It certainly seems that clubs will want huge sums of money to part with their best assets, now they have seen that others will willingly part with this sort of money. Athletico Madrid demanded £45 million for Sergio Aguero, a player that has not been starting every week in a side that have been struggling to gain any sort of momentum in La Liga. Again in Spain, Valencia, apparently struggling for funds, were looking for the same fee for David Villa, another striker that is being tracked around Europe. Frank Ribery of Bayern Munich was rumoured with a move away but a whooping £70 million pounds would have been required to take the German wingers services to your club. It all seems to show that clubs will only sell for ridiculous sums, meaning that signings of young players that have potential are to become very common.

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The arrival of this transfer window seems to have brought a huge rise in the amount of loans that are happening within the footballing world, a loan seems to give clubs a ‘try before you buy’ option, again pointing towards the fact that managers are only willing to part with money on players that will most certainly benefit the club in the long run, clubs want to see if the player can adapt to the league quickly before signing him, it is unlikely that any club will get this option on a ‘big name’ star. We, at Peterborough, have seen this loan strategy put into place. Ryan Bennett, Exodus Geoghagan and Scott Griffiths, all came to the club on loan ‘with a view to a permanent move’, after that in the January window Izale McLeod, Jake Livermore, Reuben Reid and Kerrea Gilbert were the four signings, all, you guessed it, loans.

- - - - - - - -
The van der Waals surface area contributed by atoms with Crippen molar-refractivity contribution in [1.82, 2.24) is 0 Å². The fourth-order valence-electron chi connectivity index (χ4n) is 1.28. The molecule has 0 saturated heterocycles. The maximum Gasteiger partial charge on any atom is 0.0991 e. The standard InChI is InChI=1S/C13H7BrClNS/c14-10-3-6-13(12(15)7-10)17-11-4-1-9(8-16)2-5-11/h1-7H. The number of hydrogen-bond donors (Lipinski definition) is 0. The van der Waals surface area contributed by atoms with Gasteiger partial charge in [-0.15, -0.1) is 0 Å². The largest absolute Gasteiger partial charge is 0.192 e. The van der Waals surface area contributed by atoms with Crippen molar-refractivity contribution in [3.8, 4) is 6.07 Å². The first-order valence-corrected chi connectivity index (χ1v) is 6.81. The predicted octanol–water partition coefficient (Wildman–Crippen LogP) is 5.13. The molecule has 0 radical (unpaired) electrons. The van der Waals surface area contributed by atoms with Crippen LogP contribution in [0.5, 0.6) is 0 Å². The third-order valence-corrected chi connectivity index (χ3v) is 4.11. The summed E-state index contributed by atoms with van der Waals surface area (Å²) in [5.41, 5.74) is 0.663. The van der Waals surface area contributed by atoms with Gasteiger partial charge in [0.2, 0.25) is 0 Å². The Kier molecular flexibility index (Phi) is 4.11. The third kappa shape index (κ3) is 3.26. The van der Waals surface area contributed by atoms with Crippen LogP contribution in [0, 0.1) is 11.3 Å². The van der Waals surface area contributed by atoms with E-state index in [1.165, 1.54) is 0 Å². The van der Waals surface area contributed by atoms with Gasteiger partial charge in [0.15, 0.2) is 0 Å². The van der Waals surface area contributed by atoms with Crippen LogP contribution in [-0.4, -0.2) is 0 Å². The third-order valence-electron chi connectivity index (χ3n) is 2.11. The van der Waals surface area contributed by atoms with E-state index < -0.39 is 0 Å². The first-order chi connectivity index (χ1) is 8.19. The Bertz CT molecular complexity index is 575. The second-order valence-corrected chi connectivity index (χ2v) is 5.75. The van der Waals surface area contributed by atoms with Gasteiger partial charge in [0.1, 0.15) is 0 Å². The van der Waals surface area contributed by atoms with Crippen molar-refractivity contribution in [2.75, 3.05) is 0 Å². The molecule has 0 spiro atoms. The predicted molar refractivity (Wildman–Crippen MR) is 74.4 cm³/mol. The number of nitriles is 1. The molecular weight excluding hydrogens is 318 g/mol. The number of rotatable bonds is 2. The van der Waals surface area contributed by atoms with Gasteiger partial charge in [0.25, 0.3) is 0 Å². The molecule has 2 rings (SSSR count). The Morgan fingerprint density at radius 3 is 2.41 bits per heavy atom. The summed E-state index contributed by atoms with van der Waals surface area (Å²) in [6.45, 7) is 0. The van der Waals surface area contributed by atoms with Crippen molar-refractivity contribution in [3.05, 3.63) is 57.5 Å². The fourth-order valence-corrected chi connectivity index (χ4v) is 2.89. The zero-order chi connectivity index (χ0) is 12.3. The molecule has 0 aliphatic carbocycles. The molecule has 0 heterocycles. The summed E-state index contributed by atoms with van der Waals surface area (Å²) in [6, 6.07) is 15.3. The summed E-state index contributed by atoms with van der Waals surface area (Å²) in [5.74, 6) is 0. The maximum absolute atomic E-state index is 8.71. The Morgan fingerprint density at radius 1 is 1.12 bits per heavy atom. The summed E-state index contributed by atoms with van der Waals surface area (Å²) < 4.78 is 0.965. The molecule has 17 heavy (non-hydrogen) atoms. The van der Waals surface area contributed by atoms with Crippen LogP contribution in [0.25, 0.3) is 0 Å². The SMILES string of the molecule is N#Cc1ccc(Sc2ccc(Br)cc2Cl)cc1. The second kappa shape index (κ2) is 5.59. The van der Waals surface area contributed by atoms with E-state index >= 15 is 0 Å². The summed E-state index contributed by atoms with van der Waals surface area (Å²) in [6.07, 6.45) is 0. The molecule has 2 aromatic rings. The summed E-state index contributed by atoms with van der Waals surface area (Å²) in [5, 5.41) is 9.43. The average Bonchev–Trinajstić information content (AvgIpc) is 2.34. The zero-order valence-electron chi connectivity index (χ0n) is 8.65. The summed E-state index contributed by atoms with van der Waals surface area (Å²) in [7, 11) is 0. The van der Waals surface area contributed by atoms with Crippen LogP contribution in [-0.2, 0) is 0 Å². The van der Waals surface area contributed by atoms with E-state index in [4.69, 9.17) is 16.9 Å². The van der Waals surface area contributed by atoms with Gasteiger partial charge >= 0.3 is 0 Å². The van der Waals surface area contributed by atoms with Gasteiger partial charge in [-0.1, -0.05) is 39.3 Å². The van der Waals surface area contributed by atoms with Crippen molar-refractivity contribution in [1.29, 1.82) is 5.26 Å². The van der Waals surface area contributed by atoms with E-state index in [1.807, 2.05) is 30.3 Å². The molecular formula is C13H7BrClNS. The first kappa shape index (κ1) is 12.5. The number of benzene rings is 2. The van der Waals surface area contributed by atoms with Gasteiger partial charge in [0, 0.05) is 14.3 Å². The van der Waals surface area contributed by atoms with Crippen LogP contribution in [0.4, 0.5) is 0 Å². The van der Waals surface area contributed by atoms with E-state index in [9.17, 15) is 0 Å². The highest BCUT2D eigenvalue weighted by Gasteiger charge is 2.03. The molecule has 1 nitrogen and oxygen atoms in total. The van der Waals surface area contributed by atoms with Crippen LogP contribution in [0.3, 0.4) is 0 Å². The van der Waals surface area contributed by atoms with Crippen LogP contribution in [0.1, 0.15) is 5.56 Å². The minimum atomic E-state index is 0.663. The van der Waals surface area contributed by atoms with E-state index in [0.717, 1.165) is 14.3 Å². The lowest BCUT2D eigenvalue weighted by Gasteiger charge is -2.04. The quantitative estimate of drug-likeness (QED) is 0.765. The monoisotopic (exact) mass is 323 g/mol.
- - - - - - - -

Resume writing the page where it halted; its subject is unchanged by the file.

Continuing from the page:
The revolutionary system that Darragh MacAnthony bought to our club of only buying “young and hungry players” may just be becoming a common policy in all of world football. Headline signings may become a thing of the past as teams seek the best ‘bargain basement’ signings they can find,  and squads average ages will continue to drop as clubs look towards the best youth they can find to drive the football team forward. The older generation of footballers playing in the top division may become a rarity, but then again “you can’t win anything with kids” can you?